When I think of human body part donation, I immediately think of the big ones – hearts, lungs, kidneys, and livers. These are the procedures at the cross section of medical technology and human biology that turn one family’s tragedy into another family’s life saving miracle.
I’ve known that there were other kinds of donations, too, like corneas or skin grafts. But I never paid much attention until this year, when I found myself the recipient of someone else’s bone tissue.
This isn’t a dramatic story. My life was never at risk. The tissue donation had probably taken place months earlier. But it will have a big impact on the quality of my life.
For example, I will be able to eat an apple.
Last December, I developed an ache in my lower front tooth. I’ve had a lot of fillings (I wish I had taken better care of my teeth when I was younger), so the occasional ache is nothing new, but this one didn’t go away. Fearful I had cracked it, I went to my dentist.
He couldn’t see anything wrong, and it didn’t hurt when he gave it a firm tap, so he took an X-Ray and found something that surprised him.
There was a shadow on the root of my tooth that indicated a very rare condition called internal resorption. The tooth was essentially attacking itself from the inside out. My dentist told me he can easily go 5-10 years without seeing this in any patient.
No one knows what causes it. There are some theories that perhaps it could be related to a trauma early on, but I have no recollection of an injury. It was not in any way caused by poor brushing or flossing from my youth. I was simply unlucky.
A couple of visits to specialists informed me that there was no saving the tooth. It was too far gone for a root canal. In fact, most people never have any aches from this condition and don’t discover a resorption until the tooth breaks off in their mouth.
A periodontist told me that my best hope was for an implant, but it was not certain that this would be possible. The lower front tooth is the smallest one in the mouth, and the bone is extremely thin there. For an implant to work, the metal post needs to fuse with the bone, and there often is not enough bone to support it If an implant didn’t work, we would be looking at either a bridge or a denture.
A bridge would be a very undesirable choice for someone my age, since it compromises the teeth on either side of it. I am in my late 30s. “A bridge is unlikely to get you over the finish line,” my periodontist explained to me. In other words, I would live much longer than the bridge, and that would mean dentures by my 50s or 60s.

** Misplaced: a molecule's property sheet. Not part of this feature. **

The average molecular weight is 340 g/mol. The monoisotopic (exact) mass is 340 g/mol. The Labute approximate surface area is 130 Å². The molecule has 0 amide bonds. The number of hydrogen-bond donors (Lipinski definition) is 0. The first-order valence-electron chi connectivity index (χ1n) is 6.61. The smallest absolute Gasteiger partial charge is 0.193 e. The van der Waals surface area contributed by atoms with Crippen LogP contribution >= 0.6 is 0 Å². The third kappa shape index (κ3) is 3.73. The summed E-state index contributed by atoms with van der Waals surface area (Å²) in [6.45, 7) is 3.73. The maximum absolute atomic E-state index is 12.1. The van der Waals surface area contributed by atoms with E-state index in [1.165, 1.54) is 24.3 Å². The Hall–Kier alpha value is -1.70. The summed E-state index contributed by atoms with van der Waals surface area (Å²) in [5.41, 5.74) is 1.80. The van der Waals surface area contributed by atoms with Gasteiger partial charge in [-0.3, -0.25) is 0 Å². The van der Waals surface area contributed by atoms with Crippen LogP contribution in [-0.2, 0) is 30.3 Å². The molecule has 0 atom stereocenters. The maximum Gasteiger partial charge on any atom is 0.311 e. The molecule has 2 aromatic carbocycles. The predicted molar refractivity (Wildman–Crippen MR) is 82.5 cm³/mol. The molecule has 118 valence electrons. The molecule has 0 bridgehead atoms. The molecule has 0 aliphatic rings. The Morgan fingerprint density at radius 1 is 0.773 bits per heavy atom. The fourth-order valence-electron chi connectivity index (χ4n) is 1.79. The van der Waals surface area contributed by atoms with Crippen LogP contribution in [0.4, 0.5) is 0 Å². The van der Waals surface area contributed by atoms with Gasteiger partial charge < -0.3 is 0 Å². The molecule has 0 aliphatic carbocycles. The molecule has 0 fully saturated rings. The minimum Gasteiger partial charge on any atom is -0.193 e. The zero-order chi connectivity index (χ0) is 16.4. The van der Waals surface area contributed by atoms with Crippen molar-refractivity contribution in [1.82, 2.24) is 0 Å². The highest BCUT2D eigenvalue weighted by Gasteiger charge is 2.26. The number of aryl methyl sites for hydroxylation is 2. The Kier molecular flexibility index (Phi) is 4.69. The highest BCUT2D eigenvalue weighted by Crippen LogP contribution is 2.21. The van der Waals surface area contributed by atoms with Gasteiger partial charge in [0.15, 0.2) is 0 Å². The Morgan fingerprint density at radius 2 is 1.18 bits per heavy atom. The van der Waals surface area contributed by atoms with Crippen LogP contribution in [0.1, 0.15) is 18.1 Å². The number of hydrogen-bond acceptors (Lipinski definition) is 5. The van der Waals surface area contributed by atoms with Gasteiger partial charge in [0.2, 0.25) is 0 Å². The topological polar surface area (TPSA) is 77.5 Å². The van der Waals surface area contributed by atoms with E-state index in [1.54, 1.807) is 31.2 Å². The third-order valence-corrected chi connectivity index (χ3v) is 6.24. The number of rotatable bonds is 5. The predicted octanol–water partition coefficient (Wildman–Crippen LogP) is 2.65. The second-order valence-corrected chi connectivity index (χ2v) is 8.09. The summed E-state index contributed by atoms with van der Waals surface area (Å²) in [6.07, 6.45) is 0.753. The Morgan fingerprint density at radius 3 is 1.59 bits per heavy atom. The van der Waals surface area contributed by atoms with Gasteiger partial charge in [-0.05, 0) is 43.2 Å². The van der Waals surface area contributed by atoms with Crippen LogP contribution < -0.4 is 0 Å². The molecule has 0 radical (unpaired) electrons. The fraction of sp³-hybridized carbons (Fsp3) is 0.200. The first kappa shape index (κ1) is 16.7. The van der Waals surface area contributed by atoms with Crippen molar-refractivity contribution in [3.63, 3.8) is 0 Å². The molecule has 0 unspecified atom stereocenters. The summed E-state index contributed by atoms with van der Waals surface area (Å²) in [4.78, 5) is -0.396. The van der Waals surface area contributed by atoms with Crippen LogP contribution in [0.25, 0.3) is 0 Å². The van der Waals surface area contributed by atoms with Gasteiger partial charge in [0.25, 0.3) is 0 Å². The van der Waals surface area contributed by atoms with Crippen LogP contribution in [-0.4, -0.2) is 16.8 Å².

The only way to know if an implant would work was to remove the tooth and try. The tooth came out easily enough (frankly, it was easier than some fillings I have had), but there was virtually no bone left in the gap. And this is where the tissue donation came in.
My periodontist packed the hole with ground up bone tissue. Bone is apparently a very dynamic organ. We think of our bones as solid, but they actually are constantly absorbing and regrowing tissue. While the ground up bone is not actually alive, it would create a lattice work for the living bone around it to build on. If all went well, within two months, my jaw bone would re-knit into the hole and repair itself. The powder would be absorbed and simply disappear.
For the next eight weeks, I waited. I had the occasional soreness which I hoped was a sign of bone growth and not a failure. And I wore a “flipper” tooth, which is essentially a retainer with a tooth on it. It was there to protect the wound, prevent the other teeth from shifting around the hole, and allow me to smile without looking like a pirate. I could eat most foods, but things that required big bites like a bagel were challenging. Apples were impossible.
When the time came for the implant attempt, I went in with great nervousness and tried to prepare myself for failure and a bridge. The procedure went on for 45 minutes, and the longer it went, the more hopeful I became.
When he was done, he said, “Well, that bone powder worked out really well for us.” Apparently the bone had completely grown back into the hole. It was perfect.
I had my new implant. It still wasn’t strong enough to hold a tooth yet, however. The bone needed to integrate the screw post in, and only if that was successful would my dentist be able to place a crown on it. I still faced the possibility of an implant rejection, so I went into another 8 week waiting period.
Luckily, the implant healed well, and soon I was back to my regular dentist to get fitted for a crown. 5 months after my tooth was removed, I had a new crown placed in. No more “flipper” tooth with a retainer. I can eat and smile like a normal person again.
I keep thinking back at how lucky I am not to have a bridge, and I know that without the donor tissue, that woud have been my only option. I have no qualms about receiving it – hey, I figure, they clearly don’t need it anymore. However, I still understand very little about where it came from or how it made its way to me.
I’ve asked some friends in the medical profession, and none of them seem to know much about the process. I’ve also learned that they now have sources of bone tissue that come from cows or pigs. It’s possible mine isn’t from a person, although based on the questions I asked my periodontist at the time, I’m pretty sure it was human. But I just don’t know.
To my bone donor, whoever you are (or whatever you are), thank you.